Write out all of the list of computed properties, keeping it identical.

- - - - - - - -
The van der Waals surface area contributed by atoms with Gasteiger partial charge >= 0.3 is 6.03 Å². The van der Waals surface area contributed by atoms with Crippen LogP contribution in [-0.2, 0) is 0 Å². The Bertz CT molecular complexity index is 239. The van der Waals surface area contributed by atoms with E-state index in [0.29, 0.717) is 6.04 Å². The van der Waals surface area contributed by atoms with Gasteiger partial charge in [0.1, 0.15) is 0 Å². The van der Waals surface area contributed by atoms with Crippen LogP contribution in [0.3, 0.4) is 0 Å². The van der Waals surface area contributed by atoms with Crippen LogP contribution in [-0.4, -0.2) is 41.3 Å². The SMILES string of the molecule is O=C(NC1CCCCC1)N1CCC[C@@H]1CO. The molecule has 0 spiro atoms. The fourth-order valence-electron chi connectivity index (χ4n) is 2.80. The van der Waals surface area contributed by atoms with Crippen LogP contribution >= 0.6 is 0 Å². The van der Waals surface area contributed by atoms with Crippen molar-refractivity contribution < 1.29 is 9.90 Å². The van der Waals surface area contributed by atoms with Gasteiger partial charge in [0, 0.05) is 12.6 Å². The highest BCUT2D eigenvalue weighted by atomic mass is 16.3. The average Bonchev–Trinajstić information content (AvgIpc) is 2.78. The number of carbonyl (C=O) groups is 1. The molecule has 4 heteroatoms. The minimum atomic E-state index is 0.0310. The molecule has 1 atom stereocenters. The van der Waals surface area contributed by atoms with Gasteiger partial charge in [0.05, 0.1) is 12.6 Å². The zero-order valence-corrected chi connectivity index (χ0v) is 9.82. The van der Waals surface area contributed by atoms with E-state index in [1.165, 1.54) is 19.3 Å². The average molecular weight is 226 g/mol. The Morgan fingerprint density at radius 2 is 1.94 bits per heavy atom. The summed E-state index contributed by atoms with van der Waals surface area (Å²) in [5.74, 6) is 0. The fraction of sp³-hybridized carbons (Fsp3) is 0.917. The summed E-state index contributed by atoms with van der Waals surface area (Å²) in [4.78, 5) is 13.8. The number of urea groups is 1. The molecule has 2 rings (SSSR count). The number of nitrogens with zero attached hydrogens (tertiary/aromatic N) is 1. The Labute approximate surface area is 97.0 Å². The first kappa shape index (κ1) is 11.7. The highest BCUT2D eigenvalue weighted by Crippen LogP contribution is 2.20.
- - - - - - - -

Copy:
The van der Waals surface area contributed by atoms with Gasteiger partial charge >= 0.3 is 6.03 Å². The van der Waals surface area contributed by atoms with Crippen LogP contribution in [-0.2, 0) is 0 Å². The Bertz CT molecular complexity index is 239. The van der Waals surface area contributed by atoms with E-state index in [0.29, 0.717) is 6.04 Å². The van der Waals surface area contributed by atoms with Gasteiger partial charge in [0.1, 0.15) is 0 Å². The van der Waals surface area contributed by atoms with Crippen LogP contribution in [0.3, 0.4) is 0 Å². The van der Waals surface area contributed by atoms with Crippen LogP contribution in [-0.4, -0.2) is 41.3 Å². The SMILES string of the molecule is O=C(NC1CCCCC1)N1CCC[C@@H]1CO. The molecule has 0 spiro atoms. The fourth-order valence-electron chi connectivity index (χ4n) is 2.80. The van der Waals surface area contributed by atoms with Crippen LogP contribution >= 0.6 is 0 Å². The van der Waals surface area contributed by atoms with Crippen molar-refractivity contribution < 1.29 is 9.90 Å². The van der Waals surface area contributed by atoms with Gasteiger partial charge in [0, 0.05) is 12.6 Å². The highest BCUT2D eigenvalue weighted by atomic mass is 16.3. The average Bonchev–Trinajstić information content (AvgIpc) is 2.78. The number of carbonyl (C=O) groups is 1. The molecule has 4 heteroatoms. The minimum atomic E-state index is 0.0310. The molecule has 1 atom stereocenters. The van der Waals surface area contributed by atoms with Gasteiger partial charge in [0.05, 0.1) is 12.6 Å². The zero-order valence-corrected chi connectivity index (χ0v) is 9.82. The van der Waals surface area contributed by atoms with E-state index in [1.165, 1.54) is 19.3 Å². The average molecular weight is 226 g/mol. The Morgan fingerprint density at radius 2 is 1.94 bits per heavy atom. The summed E-state index contributed by atoms with van der Waals surface area (Å²) in [5.74, 6) is 0. The fraction of sp³-hybridized carbons (Fsp3) is 0.917. The summed E-state index contributed by atoms with van der Waals surface area (Å²) in [4.78, 5) is 13.8. The number of urea groups is 1. The molecule has 2 rings (SSSR count). The number of nitrogens with zero attached hydrogens (tertiary/aromatic N) is 1. The Labute approximate surface area is 97.0 Å². The first kappa shape index (κ1) is 11.7. The highest BCUT2D eigenvalue weighted by Crippen LogP contribution is 2.20.